Thursday, January 22, 2009

The Mystery of the Airline Industry

So, when fuel prices were sky-high, the airlines complained about pressure on price and profit, they got rid of meals and made us pay for blankets and pillows, and they added fuel surcharges. They were not profitable.

So now fuel is less than half of what it was, prices have been much slower to fall, and...yet again...they are not profitable. So what does this tell you?

We have too many airlines. There is too much supply in this market and someone has to go. They keep merging with each other, but I don't think that helps the supply issue, as they rarely merge with another airline in which they heavily compete on routes.

I don't own any airline stock, and I don't recommend you do either. Well, maybe Southwest....

3 comments:

staback said...

I believe that Southwest will be taking it on the chin soon. I thought I read somewhere that they locked fuel prices in long ago but it expires in 2009?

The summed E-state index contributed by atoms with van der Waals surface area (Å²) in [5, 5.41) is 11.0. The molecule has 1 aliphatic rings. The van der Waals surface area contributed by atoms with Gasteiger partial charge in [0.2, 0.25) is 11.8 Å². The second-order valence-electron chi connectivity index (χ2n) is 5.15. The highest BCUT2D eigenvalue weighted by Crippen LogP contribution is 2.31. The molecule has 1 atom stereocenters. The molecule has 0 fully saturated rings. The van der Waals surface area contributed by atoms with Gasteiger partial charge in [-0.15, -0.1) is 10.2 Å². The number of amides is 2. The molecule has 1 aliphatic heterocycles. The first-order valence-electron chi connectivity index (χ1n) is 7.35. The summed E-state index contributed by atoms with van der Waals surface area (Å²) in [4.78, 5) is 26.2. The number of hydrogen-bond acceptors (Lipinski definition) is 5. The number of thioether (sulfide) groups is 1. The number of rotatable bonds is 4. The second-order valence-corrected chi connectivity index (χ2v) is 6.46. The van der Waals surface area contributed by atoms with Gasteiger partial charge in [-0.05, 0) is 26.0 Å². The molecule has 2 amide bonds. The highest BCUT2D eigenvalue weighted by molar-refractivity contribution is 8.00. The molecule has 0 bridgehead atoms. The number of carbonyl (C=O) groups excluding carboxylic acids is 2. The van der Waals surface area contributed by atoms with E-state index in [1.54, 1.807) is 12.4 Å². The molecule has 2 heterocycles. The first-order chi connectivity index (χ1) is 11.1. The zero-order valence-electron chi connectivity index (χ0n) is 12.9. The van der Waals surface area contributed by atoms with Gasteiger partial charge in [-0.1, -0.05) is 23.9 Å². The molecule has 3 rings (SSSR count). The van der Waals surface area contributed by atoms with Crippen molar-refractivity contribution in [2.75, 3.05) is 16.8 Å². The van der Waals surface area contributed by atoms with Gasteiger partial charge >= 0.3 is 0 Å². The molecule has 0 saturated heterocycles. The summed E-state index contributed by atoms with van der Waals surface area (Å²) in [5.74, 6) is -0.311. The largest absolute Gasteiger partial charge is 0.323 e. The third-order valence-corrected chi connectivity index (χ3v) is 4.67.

Gigs said...

Capacity is an issue. Used to be any mavrick with friends at a bank could get a fleet in the air. Those days are over. So too then are the days of cheap flights. When it costs more to take a car to the airport than it does to hop Jet Blue flight from NY to FL people should realize the are taking something for granted... the people who invested in the companies thinking they would ever be sustainably profitable. Isn't it also colorful that a 5hr flight LA-NY cost $600 for business while the same length flight NY-London $1,800? This business is about as investable as Amtrak.

Mudge said...

I was sad when Hooters Airlines went bust. Pun intended.

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